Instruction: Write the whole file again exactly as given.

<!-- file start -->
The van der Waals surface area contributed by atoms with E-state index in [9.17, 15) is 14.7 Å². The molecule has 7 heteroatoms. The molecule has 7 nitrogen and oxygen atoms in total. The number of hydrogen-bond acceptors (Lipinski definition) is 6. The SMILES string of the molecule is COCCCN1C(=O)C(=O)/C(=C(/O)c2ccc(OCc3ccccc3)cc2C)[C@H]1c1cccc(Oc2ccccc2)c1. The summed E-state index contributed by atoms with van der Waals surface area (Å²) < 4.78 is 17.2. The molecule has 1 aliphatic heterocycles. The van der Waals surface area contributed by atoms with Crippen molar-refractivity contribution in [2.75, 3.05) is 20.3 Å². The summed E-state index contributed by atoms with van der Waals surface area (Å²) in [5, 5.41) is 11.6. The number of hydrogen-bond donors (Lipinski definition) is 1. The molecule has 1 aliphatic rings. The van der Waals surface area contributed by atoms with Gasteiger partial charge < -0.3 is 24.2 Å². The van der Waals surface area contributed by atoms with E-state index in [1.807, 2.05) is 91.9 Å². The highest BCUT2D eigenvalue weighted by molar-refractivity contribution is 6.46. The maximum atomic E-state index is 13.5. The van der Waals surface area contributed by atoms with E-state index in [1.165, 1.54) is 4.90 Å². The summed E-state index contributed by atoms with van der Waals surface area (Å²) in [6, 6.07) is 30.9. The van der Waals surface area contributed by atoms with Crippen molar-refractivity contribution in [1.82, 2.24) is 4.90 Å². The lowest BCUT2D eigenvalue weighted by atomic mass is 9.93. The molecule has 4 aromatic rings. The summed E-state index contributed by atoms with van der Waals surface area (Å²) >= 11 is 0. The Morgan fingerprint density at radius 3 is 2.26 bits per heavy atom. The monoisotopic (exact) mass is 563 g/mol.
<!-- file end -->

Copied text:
The van der Waals surface area contributed by atoms with E-state index in [9.17, 15) is 14.7 Å². The molecule has 7 heteroatoms. The molecule has 7 nitrogen and oxygen atoms in total. The number of hydrogen-bond acceptors (Lipinski definition) is 6. The SMILES string of the molecule is COCCCN1C(=O)C(=O)/C(=C(/O)c2ccc(OCc3ccccc3)cc2C)[C@H]1c1cccc(Oc2ccccc2)c1. The summed E-state index contributed by atoms with van der Waals surface area (Å²) < 4.78 is 17.2. The molecule has 1 aliphatic heterocycles. The van der Waals surface area contributed by atoms with Crippen molar-refractivity contribution in [2.75, 3.05) is 20.3 Å². The summed E-state index contributed by atoms with van der Waals surface area (Å²) in [5, 5.41) is 11.6. The number of hydrogen-bond donors (Lipinski definition) is 1. The molecule has 1 aliphatic rings. The van der Waals surface area contributed by atoms with Gasteiger partial charge < -0.3 is 24.2 Å². The van der Waals surface area contributed by atoms with E-state index in [1.807, 2.05) is 91.9 Å². The highest BCUT2D eigenvalue weighted by molar-refractivity contribution is 6.46. The maximum atomic E-state index is 13.5. The van der Waals surface area contributed by atoms with E-state index in [1.165, 1.54) is 4.90 Å². The summed E-state index contributed by atoms with van der Waals surface area (Å²) in [6, 6.07) is 30.9. The van der Waals surface area contributed by atoms with Crippen molar-refractivity contribution in [1.82, 2.24) is 4.90 Å². The lowest BCUT2D eigenvalue weighted by atomic mass is 9.93. The molecule has 4 aromatic rings. The summed E-state index contributed by atoms with van der Waals surface area (Å²) >= 11 is 0. The Morgan fingerprint density at radius 3 is 2.26 bits per heavy atom. The monoisotopic (exact) mass is 563 g/mol.